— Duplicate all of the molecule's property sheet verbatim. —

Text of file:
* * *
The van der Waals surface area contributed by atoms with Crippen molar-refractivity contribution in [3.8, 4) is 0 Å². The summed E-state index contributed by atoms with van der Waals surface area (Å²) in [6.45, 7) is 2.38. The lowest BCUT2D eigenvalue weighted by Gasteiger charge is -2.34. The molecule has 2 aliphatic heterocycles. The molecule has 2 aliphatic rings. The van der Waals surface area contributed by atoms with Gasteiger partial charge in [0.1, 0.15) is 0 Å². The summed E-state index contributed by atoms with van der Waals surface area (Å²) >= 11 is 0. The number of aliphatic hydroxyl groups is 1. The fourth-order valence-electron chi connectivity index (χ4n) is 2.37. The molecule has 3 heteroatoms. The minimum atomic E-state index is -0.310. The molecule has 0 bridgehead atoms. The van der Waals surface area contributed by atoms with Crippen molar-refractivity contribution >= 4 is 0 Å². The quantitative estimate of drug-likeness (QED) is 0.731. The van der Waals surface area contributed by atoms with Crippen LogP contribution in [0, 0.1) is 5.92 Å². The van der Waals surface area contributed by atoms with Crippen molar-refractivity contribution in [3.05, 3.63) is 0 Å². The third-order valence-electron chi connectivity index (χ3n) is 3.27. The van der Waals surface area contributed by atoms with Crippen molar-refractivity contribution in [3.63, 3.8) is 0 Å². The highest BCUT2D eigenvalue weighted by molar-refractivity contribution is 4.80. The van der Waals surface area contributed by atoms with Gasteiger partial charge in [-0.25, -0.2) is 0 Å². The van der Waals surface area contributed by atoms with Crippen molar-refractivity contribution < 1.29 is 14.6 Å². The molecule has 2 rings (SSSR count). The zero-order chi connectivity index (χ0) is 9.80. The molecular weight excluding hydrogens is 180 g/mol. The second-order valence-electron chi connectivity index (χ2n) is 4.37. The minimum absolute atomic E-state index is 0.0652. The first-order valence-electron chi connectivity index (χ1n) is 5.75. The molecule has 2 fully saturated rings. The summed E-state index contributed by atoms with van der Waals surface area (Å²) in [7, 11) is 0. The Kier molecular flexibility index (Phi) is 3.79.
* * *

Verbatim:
The van der Waals surface area contributed by atoms with Crippen molar-refractivity contribution in [3.8, 4) is 0 Å². The summed E-state index contributed by atoms with van der Waals surface area (Å²) in [6.45, 7) is 2.38. The lowest BCUT2D eigenvalue weighted by Gasteiger charge is -2.34. The molecule has 2 aliphatic heterocycles. The molecule has 2 aliphatic rings. The van der Waals surface area contributed by atoms with Gasteiger partial charge in [0.1, 0.15) is 0 Å². The summed E-state index contributed by atoms with van der Waals surface area (Å²) >= 11 is 0. The number of aliphatic hydroxyl groups is 1. The fourth-order valence-electron chi connectivity index (χ4n) is 2.37. The molecule has 3 heteroatoms. The minimum atomic E-state index is -0.310. The molecule has 0 bridgehead atoms. The van der Waals surface area contributed by atoms with Crippen molar-refractivity contribution >= 4 is 0 Å². The quantitative estimate of drug-likeness (QED) is 0.731. The van der Waals surface area contributed by atoms with Crippen LogP contribution in [0, 0.1) is 5.92 Å². The van der Waals surface area contributed by atoms with Crippen molar-refractivity contribution in [3.05, 3.63) is 0 Å². The third-order valence-electron chi connectivity index (χ3n) is 3.27. The van der Waals surface area contributed by atoms with Crippen molar-refractivity contribution in [3.63, 3.8) is 0 Å². The highest BCUT2D eigenvalue weighted by molar-refractivity contribution is 4.80. The van der Waals surface area contributed by atoms with Gasteiger partial charge in [-0.25, -0.2) is 0 Å². The van der Waals surface area contributed by atoms with Crippen molar-refractivity contribution < 1.29 is 14.6 Å². The molecule has 2 rings (SSSR count). The zero-order chi connectivity index (χ0) is 9.80. The molecular weight excluding hydrogens is 180 g/mol. The second-order valence-electron chi connectivity index (χ2n) is 4.37. The minimum absolute atomic E-state index is 0.0652. The first-order valence-electron chi connectivity index (χ1n) is 5.75. The molecule has 2 fully saturated rings. The summed E-state index contributed by atoms with van der Waals surface area (Å²) in [7, 11) is 0. The Kier molecular flexibility index (Phi) is 3.79.